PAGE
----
How we feel about the secret also shapes how exhausting it may be to keep the secret. When we feel shame (e.g., “I am a bad person.”) about a secret, our minds are even more likely to wander to it,  leading us to feel more fatigued. The same is not true for secrets that trigger feelings of guilt (e.g., “I did something bad.”). Guilt related to a secret does not make our minds wander to the secret more – perhaps because if we did something bad, then we may have the opportunity to right the wrong or fix it. If we are simply a bad person regarding a secret, then all may seem lost and thus we ruminate on the secret over and over again. I think this experience of shame was central to my friend’s struggle with her secret. Though she was in no way responsible for her mother’s excessive drinking, she felt shame about the situation and her helplessness to do much about it.

The intention of secrets is concealment of information from one or many parties. The act of concealment often leads to feelings of inauthenticity and pretending, which leads to more inauthenticity and exhaustion. Even when our minds wander to a secret, that mental process reminds us that we are being inauthentic – that the holding back of information also requires a holding back of part of ourselves. In fact, our minds are likely to wander to a secret twice as often as we are actually in a situation that requires us to actively work to conceal the secret.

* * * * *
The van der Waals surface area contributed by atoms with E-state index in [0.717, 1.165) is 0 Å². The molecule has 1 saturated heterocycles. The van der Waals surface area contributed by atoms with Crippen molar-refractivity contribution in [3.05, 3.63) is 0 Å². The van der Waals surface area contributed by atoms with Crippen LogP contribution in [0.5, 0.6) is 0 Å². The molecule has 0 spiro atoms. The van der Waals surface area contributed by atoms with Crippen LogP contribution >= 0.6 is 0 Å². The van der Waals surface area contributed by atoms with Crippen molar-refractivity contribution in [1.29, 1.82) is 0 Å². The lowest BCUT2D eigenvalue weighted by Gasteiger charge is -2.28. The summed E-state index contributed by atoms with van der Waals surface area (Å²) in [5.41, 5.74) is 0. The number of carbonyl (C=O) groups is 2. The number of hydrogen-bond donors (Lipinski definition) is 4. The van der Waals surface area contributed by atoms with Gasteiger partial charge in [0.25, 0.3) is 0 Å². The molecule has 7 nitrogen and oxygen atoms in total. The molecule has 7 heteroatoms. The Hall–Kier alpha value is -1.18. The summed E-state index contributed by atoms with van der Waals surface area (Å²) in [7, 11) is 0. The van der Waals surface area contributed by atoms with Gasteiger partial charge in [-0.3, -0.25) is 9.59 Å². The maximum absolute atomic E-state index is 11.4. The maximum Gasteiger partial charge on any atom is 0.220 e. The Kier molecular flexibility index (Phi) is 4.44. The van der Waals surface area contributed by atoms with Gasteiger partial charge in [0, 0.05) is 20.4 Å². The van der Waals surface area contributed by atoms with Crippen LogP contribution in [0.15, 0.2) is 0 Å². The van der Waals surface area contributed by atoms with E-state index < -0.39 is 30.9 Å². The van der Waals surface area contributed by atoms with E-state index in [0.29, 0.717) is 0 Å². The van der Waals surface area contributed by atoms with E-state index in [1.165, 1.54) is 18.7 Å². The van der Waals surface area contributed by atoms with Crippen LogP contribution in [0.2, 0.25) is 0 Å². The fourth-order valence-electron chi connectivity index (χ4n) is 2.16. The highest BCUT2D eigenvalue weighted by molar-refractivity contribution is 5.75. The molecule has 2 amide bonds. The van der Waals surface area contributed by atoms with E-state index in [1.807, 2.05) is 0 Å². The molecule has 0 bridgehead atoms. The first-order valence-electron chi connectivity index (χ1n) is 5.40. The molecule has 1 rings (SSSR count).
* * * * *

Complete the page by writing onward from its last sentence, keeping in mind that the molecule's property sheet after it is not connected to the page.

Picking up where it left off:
Secret keeping can also make us feel fatigued in that it leads to feeling isolated or lonely. Further, to keep a secret we not only lie to or engage in subversion with others in order to conceal the secret, but we must often lie to ourselves. This creates distrust with others and distrust with ourselves, possibly increasing the feeling of isolation.

Diffusing a Secret’s Negative Effects

Whether keeping a secret negatively affects our well-being depends on the kind of secret that we are holding close to the vest. Secrets that seem immoral (e.g., illegal, harmful, or wrong) are more likely to result in shame and thus undermine our mental, emotional, and even physical health. Those that involve a relationship or another person may help us feel socially connected and in doing so improve our well-being.